My mother wanted her sons to be strong and self-reliant. That was why she started us early doing household chores like vacuuming, dusting, cleaning bathrooms, doing laundry, and washing dishes—or in our time, loading the dishwasher. She also taught us the rudiments of cooking: how to measure and pour, boil an egg, and fry bacon without splattering ourselves or setting the kitchen on fire, all so that we could at least survive without the contemporary equivalent of McDonald’s or Taco Bell.
Because her own mother had been an excellent baker, and she was a fair hand at it herself, she taught me how to make bread and scones. Sure, you can buy these things in the store readymade, but she believed in knowing how to rustle up a meal from the basics you have on hand. And with kneading dough and watching it rise, I discovered the miracle of yeast.
Yeast—Saccharomyces cerevisiae, for the most common species, used in baking and brewing—is one of the most complex of all single-celled microorganisms. Yeast is actually part of the fungus kingdom. Unlike bacteria, yeast cells hold their genetic complement inside a nucleus, as do most plants and animals, rather than letting it float freely inside the cell body where it can transcribe and translate willy-nilly. Thus yeasts are eukaryotes, just as we are, because secluding the genome inside a nucleus is the first step toward developing a multicellular organism, capable of differentiated and specialized tissue types. In fact, yeasts are believed to have evolved from multicellular organisms. But now yeasts reproduce asexually, by budding new cells off existing parent cells.
The yeast genome (see the Saccharomyces Genome Database) has 6,275 genes—of which about 5,800 are thought to be functional—in more than 12 million base pairs. These genes are packed on 16 chromosomes, which doesn’t compare badly with the human’s three billion base pairs on 23 chromosomes. In fact, about a third of yeast genes are shared with the human genome. For comparison, most bacteria have just one or two chromosomes, looped in a circular shape called a plasmid for easy transcription, and containing about 1,500 genes.
Because of the antiquity of bread and beer making, anthropologists believe yeast was humankind’s first domesticated species, predating wheat or rice, cows or sheep, and perhaps even the dog. It certainly came into our lives after the hunter-gatherer stage, when we settled down in one place long enough to brew up a pot of beer. It also must have come sometime after the discovery and taming of fire, because you can’t bake bread on a flat, sun-heated rock.
Yeast is not hard to get. In the second novel of my time-travel series, The House at the Crossroads, a young woman from the far future learns the basic skills of a medieval housewife: “Dame Agnes also taught her how to isolate and nurture the yeast cultures she would need—both for fermenting and to make her dough rise—by putting fruit skins and vegetable peels in a jar with water and leaving them in a warm, dark place overnight.”
The basic function of yeast—that is, for human purposes—is to eat up sugars and starches, known as carbohydrates, and excrete ethyl alcohol and carbon dioxide. For making beer and wine, we capture the alcohol and let the carbon dioxide waft away. For making bread rise, we let the carbon dioxide pump up the dough—which is why bread has tiny holes throughout the loaf, while a cracker does not—and let the alcohol evaporate in the baking.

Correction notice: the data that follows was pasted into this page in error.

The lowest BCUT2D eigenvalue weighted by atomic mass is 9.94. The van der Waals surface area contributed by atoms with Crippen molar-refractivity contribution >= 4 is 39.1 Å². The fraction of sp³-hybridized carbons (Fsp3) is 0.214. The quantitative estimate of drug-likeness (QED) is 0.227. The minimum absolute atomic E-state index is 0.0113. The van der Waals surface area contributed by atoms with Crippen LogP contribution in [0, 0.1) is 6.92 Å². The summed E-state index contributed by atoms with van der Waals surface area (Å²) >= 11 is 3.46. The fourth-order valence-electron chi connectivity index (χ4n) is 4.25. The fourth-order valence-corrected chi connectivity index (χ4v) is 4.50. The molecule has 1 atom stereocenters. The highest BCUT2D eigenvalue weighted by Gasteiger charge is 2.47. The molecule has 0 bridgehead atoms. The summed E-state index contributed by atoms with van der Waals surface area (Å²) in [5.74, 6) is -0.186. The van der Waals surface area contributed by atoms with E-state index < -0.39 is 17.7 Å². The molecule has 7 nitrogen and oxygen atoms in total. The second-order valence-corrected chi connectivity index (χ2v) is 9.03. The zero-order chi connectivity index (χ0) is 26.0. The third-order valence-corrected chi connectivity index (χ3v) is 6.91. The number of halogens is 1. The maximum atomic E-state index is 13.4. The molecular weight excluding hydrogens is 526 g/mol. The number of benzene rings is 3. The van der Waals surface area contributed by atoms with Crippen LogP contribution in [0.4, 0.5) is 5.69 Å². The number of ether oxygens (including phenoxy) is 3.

Anyone who has seen a lump of dough, kept for an hour under a tea towel on the back of the stove, rise into a glorious dome twice the size of the original lump will know what I mean by a miracle.1 It’s a form of magic to see this grainy, yellowish powder—store-bought yeast—which becomes a gray muck when mixed with warm water, turn out anything as sweet and pleasant smelling as good bread. And yeah, that smell is the alcohol. The same miracle occurs when a bushel of crushed up grapes, or spouted and dried barley, or even mashed up potatoes plus water turns into wine, beer, or vodka.
Christ’s miracle of turning water into wine at the wedding in Cana just speeded up the process. He might as easily, although less dramatically, have made the balls of dough for the feast’s bread pop up before being put into the oven. These are miracles of time, not necessarily of substance, nor of reversing the normal course of events—such as the raising of Lazarus.
Cooking has other small miracles, too. There is the moment when you are mixing the dough in the first place, and the flour, water, and other ingredients go from a soggy mass to a plastic lump. Or when you’re making gravy, and the isolated streams of beef drippings, water or wine, and those little clumps of flour come together into a smooth paste and then a glistening liquid. Or the moment when an egg beaten with milk and seasonings and poured into a hot pan simmering with olive oil or melted butter turns from a runny yellow liquid into light and fluffy solids—or into a foamy custard, if you have more patience and you’re trying to make an omelet.
A young man who thinks food comes from the kitchen, or prefers to spend his money at McDonald’s or Taco Bell, never gets to see these things. And that’s a pity.
1. For certain applications, such as biscuits and scones, you can also use baking powder. This is a mixture of the alkaline sodium bicarbonate and a weak acid like potassium bitartrate, or cream of tartar. It releases carbon dioxide through an acid-base reaction once you get it wet. You can also use sodium bicarbonate to make soda bread. These chemicals are easier to handle than yeast, which can be killed with too much heat during the rising process or an unsatisfactory ingredient in the bread making—such as the time I tried to make Jim Beam bread, don’t ask. Dead yeast leaves you with a flat loaf like a paving stone.